Nanotech 2005 Vol. 2
Nanotech 2005 Vol. 2
Technical Proceedings of the 2005 NSTI Nanotechnology Conference and Trade Show, Volume 2

Micro and Nano Structuring and Assembly Chapter 6

Layer-by-layer Nano-assembled Polypyrrole Humidity Sensor

Authors: R. Nohria, R.K. Khillan, Y. Su, Y. Lvov and K. Varahramyan

Affilation: Louisiana Tech University, United States

Pages: 422 - 425

Keywords: nano-assembly, humidity sensor, polypyrrole

In recent years the influence of humidity has been given top priority in moisture sensitive areas such as high voltage engineering systems, storage areas, computer rooms etc. Conducting or semiconducting conjugated polymers show significant change in their electrical properties after exposure to humidity. A number of different techniques such as electrochemical polymerization, chemical and electrochemical deposition and spin coating have been applied for the fabrication of polymer humidity sensors[1, 2]. In this paper we report fabrication and comparison of highly sensitive and fast response humidity sensors of conducting polymer Polypyrrole (PPy) using Layer-by-Layer nano-assembly. PPy-based humidity sensors were also fabricated by spin coating and Drop-on-demand inkjet (IJ) printing for comparison. Layer-by-layer nano-assembly of poly(styrenesulfonate) (PSS), and PPy which act as polyanion and polycation respectively, was done on glass substrate. Five alternating precursor layers of (poly(allylamine)(PAH)/PSS) were deposited prior to self-assembly of ten polymer sensing layers. The overall thickness of the sensing layers is around 20 nm. A 5% wt. PPy solution was also spin coated at 3000 rpm for 25 seconds on glass substrate. The thickness of layer was measured to be 120nm.Water soluble conductive polymer PPy was used as an ink to be inkjet printed on glass substrate. Two layers of PPy (Fig. 1) were printed at the substrate temperature of 55 0C. The thickness of IJ printed sensor layer is about 150 nm as measured by the Tencor Alpha-step profilometer. The change of electrical resistance (Fig. 2) in the sensing polymer was monitored when the sensing element was exposed to humidity. These LbL assembled nano-films produced a fast change in resistance when exposed to humidity. The change in resistance was monitored for humidity ranging from 45 % to 90%. The experimental results show 10% decrease in resistance for the LbL-based PPy and 8% resistance change for the spin coated PPy and 11 % change in resistance for IJ printed PPy for every 5% increase in humidity. A comparison was made in terms of sensitivity and response time for the LbL, IJ printed and spin coated techniques. The response time is tested to be 25 seconds for the LbL-based sensor, 35 seconds for the IJ printed sensor and 60 seconds for spin coated sensor. The degradation was noted when the sensors were exposed to air environment for 7 days. Both LbL and IJ printed humidity sensor showed less drift in sensor baseline resistance as compared to spin coated humidity sensor. Moreover the degradation of the polymer sensor is being studied by using Fourier Transform Infra-Red spectroscopy. Such PPy humidity sensors find application in disposable handheld humidity detectors, due to low cost and ease of fabrication. References: 1. K. I. Arshak, et al. “Investigation into a novel humidity sensor operating at room temperature”, Microelectronics Journal, Vol 33, 2002, . 2. Shilpa Jain, et al. “Humidity sensing with weak acid-doped polyaniline and its composites”, Sensors and Actuators B: Chemical, Vol96, 2003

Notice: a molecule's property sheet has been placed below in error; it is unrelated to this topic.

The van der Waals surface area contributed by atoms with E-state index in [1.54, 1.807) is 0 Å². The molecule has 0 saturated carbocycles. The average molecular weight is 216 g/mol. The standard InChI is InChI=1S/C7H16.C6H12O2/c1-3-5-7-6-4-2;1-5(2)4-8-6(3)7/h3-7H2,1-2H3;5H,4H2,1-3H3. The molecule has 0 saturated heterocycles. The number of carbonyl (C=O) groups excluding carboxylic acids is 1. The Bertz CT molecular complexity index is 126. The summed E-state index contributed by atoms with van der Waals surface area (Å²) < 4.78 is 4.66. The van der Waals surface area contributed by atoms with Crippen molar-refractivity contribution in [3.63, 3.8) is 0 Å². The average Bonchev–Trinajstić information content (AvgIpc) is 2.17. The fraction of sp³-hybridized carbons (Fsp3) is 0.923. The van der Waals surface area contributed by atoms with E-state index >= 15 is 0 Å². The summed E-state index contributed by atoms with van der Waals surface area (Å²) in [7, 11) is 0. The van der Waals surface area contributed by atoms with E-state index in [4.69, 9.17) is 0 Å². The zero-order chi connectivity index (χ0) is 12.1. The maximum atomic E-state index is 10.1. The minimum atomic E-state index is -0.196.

Layer-by-layer Nano-assembled Polypyrrole Humidity Sensor

ISBN: 0-9767985-1-4
Pages: 808
Hardcopy: $109.95